In a nationwide effort led by the big tech sector, numerous Georgia-based corporations are pushing for state lawmakers to further solar power production. This includes development and legislation, challenging many utility providers to keep up with increased demands. Major companies such as Meta, Amazon and Google, which require an almost seismic amount of energy to continue operating daily, are spearheading the corporate charge for solar energy expansion to reduce overall emissions and meet newly implemented environmental, social and corporate governance (ESG) standards. Additionally, with the cost per solar panel at a record low, this recent surge in solar energy was all but inevitable.
A decade ago, corporate demands for solar energy, and the market with it, were controlled and determined by mostly big box retailers and other corporate entities with stores in need of rooftop panels and other solar devices. Today, things are vastly different when discussing the current state of energy, in both scale and intention. Major corporations, including the tech giants mentioned above, require an expansive network of off-site solar plants or wind farms that continually work to offset the massive amount of energy required to operate data centers, office buildings and factories efficiently.
In the Southern region of the U.S., where utilities such as coal or natural gas still reign supreme, this new shift in corporate demand for environmentally conscientious renewables could put a heavy strain on pre-existing power grids that require dire upgrades. With that, the arrival of the COVID-19 pandemic and the Russo-Ukraine War brought a bevy of supply chain issues that resulted in global trade disputes, further stalling future solar construction projects. According to the Solar Energy Industries Association (SEIA), a national trade association dedicated to researching the solar industry, Georgia is the country’s eighth most populated state and is currently ranked seventh in total solar capacity required, with about 4,500 megawatts of solar energy needed to successfully power the state.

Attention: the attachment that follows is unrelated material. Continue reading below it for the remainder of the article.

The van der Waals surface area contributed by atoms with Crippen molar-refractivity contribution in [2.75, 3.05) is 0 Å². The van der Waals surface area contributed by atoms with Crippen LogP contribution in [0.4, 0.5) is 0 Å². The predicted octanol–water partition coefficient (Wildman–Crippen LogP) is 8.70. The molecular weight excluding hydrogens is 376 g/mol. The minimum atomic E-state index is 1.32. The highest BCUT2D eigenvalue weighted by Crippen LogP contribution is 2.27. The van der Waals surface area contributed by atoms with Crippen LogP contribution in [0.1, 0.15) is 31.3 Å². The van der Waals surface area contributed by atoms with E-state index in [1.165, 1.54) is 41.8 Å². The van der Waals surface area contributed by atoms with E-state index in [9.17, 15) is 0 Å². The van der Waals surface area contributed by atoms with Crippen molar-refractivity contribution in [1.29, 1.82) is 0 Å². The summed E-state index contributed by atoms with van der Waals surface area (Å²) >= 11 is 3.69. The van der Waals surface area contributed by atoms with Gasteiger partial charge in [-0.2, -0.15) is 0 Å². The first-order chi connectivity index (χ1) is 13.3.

On January 11, Georgia Governor Brian P. Kemp announced that Qcells, a globally recognized renewable energy solutions company, is prepared to invest roughly $2.5 billion to upgrade and expand solar module manufacturing networks around the state. “I am honored to announce the growth of Qcells in Georgia for a second time in less than a year. With a focus on innovation and technology, Georgia continues to set itself apart as the No. 1 state for business. Combined with our robust logistics infrastructure, top-ranked workforce training program and collaborative approach, Georgia provides a business-friendly environment that means jobs for hardworking Georgians in every corner of the state and success for both existing and new companies. We're excited for Qcells' continued success in the Peach State,” stated Kemp in a post on the official state website.
Additionally, Qcells and the State Energy Program (SEP) plan on building a new solar energy facility in Cartersville, which is expected to create more than 2,500 new jobs in northwest Georgia. State lawmakers and administrations on both sides of the aisle have long aimed to reduce outsourced energy reliance with hopes of bolstering domestic solar efforts. Slowly but surely, the Inflation Reduction Act, which offers an Investment Tax Credit (ITC) for solar, wind and other renewable energy facilities constructed before December 31, 2025, will attract the attention of future investors looking to compete with other corporate entities making the switch toward renewable energy.